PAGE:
5.  This last point is a positive, a negative as well as an observation/commentary.  Emma Stone lights the screen up, she’s, in my opinion, the up and coming actress many have been waiting for, combining a charm and a wit along with her look and of course her voice.  The film underused her tremendously. The scenes where she was bantering with her friend about relationships and sex were great.  The scenes, albeit only a few, with Gosling were some of the more touching.  Anyhow it just appeared they could have noticed as such, and perhaps done a little more with it, with her.  This isn’t always possible and I completely understand that, yet I hope at least they attempted to do as such.


My commentary has to do with Stone yet again.  I wonder if she has incorporated a Nathaniel Hawthorne or more specifically a Scarlet Letter clause in her contract, as her last two major roles here and in Easy A, have both included major references to the Hawthorne classic.  I realize this must have been a coincidence, but she must have had a laugh or two at the unlikelihood of proximal repetition and thought it a good point to mention and conclude this overview.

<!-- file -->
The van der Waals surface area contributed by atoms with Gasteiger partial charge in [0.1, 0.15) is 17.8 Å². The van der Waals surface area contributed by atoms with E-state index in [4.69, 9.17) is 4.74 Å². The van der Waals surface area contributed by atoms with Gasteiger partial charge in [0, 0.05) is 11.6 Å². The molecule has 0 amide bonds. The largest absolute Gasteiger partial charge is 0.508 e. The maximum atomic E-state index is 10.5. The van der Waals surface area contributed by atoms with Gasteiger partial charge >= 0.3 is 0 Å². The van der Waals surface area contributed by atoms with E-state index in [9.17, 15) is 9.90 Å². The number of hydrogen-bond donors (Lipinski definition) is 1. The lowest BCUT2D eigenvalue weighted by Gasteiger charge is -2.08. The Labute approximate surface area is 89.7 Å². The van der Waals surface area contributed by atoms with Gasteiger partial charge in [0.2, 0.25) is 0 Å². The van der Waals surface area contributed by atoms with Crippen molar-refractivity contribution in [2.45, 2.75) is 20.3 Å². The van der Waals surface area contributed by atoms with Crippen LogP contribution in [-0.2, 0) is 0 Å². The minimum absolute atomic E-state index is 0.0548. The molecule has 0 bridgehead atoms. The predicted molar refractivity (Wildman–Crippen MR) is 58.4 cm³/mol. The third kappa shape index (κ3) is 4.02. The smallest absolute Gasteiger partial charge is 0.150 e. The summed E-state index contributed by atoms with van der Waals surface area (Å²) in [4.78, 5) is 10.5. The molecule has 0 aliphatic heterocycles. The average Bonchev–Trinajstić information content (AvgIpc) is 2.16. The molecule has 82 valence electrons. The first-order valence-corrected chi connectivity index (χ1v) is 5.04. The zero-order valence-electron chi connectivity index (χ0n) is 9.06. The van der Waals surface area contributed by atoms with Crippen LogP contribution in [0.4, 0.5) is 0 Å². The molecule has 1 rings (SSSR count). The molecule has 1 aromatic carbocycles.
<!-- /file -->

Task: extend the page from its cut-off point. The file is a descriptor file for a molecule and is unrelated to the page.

In summation I can’t say it was the worst film, yet certainly not anywhere close to the best film either.  It wasn’t horrible, so if your significant other really wants to see this film, you could certainly do worse.  But if you have a choice in the matter I’d hold off until the film hits DVD, unless of course you’re a huge Stone or Gosling fan, in which case you probably already saw the film.  If you’re the biggest Carell fan though, I’d certainly hold off, despite his putting in a good performance, this was not his fault, but it’s not the type of film you’d expect him to be in either.

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2 thoughts on “Crazy Stupid Love

  1. Nice analysis and I can’t really agree more. The only reason I ended up seeing this movie was because my wife wanted to see it, so I put it in the Blockbuster Movie Pass queue, thinking that if it was as bad as I thought it might be, well at least I could take it straight in and do an in-store exchange so it wouldn’t ruin movie night. Well at least it didn’t turn out to be that bad, but I certainly wouldn’t call it great either. It really seemed like they were trying too hard on a lot of the humor instead of letting it flow out naturally. I suppose it was worth seeing once though, as long as you have an inexpensive way of doing so. That’s why I love the Blockbuster Movie Pass. For $10 a month I get 20 movie channels, instant streaming (with thousands of available titles that is growing all the time), and DVD’s, Blu-rays and even video game rentals through the mail. My Gamefly account that I just cancelled was $14.99 by itself! It’s really rounded out my entertainment options and as a DISH Network subscriber/employee I couldn’t be happier with it.